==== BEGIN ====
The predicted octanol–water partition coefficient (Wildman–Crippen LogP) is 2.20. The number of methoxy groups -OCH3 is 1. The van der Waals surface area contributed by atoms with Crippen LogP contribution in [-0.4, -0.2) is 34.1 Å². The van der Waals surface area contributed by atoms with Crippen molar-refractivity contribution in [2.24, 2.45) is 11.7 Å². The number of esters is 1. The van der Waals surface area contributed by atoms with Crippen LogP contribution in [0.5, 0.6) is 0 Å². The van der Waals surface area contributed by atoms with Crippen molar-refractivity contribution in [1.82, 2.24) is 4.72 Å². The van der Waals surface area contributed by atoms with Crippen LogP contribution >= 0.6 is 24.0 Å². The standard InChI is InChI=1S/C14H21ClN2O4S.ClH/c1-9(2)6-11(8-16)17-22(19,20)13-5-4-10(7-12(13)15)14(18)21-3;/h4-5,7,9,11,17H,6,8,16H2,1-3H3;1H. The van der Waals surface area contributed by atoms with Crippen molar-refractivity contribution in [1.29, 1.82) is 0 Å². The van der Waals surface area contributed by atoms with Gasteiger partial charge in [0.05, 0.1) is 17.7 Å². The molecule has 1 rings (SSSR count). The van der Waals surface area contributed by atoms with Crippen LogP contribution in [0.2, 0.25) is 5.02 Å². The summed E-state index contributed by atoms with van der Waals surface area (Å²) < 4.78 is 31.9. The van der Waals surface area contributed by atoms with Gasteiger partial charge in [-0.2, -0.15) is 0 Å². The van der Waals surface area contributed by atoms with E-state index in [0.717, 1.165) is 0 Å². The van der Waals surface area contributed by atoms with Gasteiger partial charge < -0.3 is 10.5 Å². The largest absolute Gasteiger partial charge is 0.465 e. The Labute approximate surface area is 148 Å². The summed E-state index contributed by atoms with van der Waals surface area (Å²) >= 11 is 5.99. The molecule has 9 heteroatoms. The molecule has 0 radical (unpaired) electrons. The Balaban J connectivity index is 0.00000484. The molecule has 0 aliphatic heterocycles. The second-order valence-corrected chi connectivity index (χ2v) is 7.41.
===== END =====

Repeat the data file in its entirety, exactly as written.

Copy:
The predicted octanol–water partition coefficient (Wildman–Crippen LogP) is 2.20. The number of methoxy groups -OCH3 is 1. The van der Waals surface area contributed by atoms with Crippen LogP contribution in [-0.4, -0.2) is 34.1 Å². The van der Waals surface area contributed by atoms with Crippen molar-refractivity contribution in [2.24, 2.45) is 11.7 Å². The number of esters is 1. The van der Waals surface area contributed by atoms with Crippen LogP contribution in [0.5, 0.6) is 0 Å². The van der Waals surface area contributed by atoms with Crippen molar-refractivity contribution in [1.82, 2.24) is 4.72 Å². The van der Waals surface area contributed by atoms with Crippen LogP contribution >= 0.6 is 24.0 Å². The standard InChI is InChI=1S/C14H21ClN2O4S.ClH/c1-9(2)6-11(8-16)17-22(19,20)13-5-4-10(7-12(13)15)14(18)21-3;/h4-5,7,9,11,17H,6,8,16H2,1-3H3;1H. The van der Waals surface area contributed by atoms with Crippen molar-refractivity contribution in [1.29, 1.82) is 0 Å². The van der Waals surface area contributed by atoms with Gasteiger partial charge in [0.05, 0.1) is 17.7 Å². The molecule has 1 rings (SSSR count). The van der Waals surface area contributed by atoms with Crippen LogP contribution in [0.2, 0.25) is 5.02 Å². The summed E-state index contributed by atoms with van der Waals surface area (Å²) < 4.78 is 31.9. The van der Waals surface area contributed by atoms with Gasteiger partial charge in [-0.2, -0.15) is 0 Å². The van der Waals surface area contributed by atoms with E-state index in [0.717, 1.165) is 0 Å². The van der Waals surface area contributed by atoms with Gasteiger partial charge < -0.3 is 10.5 Å². The largest absolute Gasteiger partial charge is 0.465 e. The Labute approximate surface area is 148 Å². The summed E-state index contributed by atoms with van der Waals surface area (Å²) >= 11 is 5.99. The molecule has 9 heteroatoms. The molecule has 0 radical (unpaired) electrons. The Balaban J connectivity index is 0.00000484. The molecule has 0 aliphatic heterocycles. The second-order valence-corrected chi connectivity index (χ2v) is 7.41.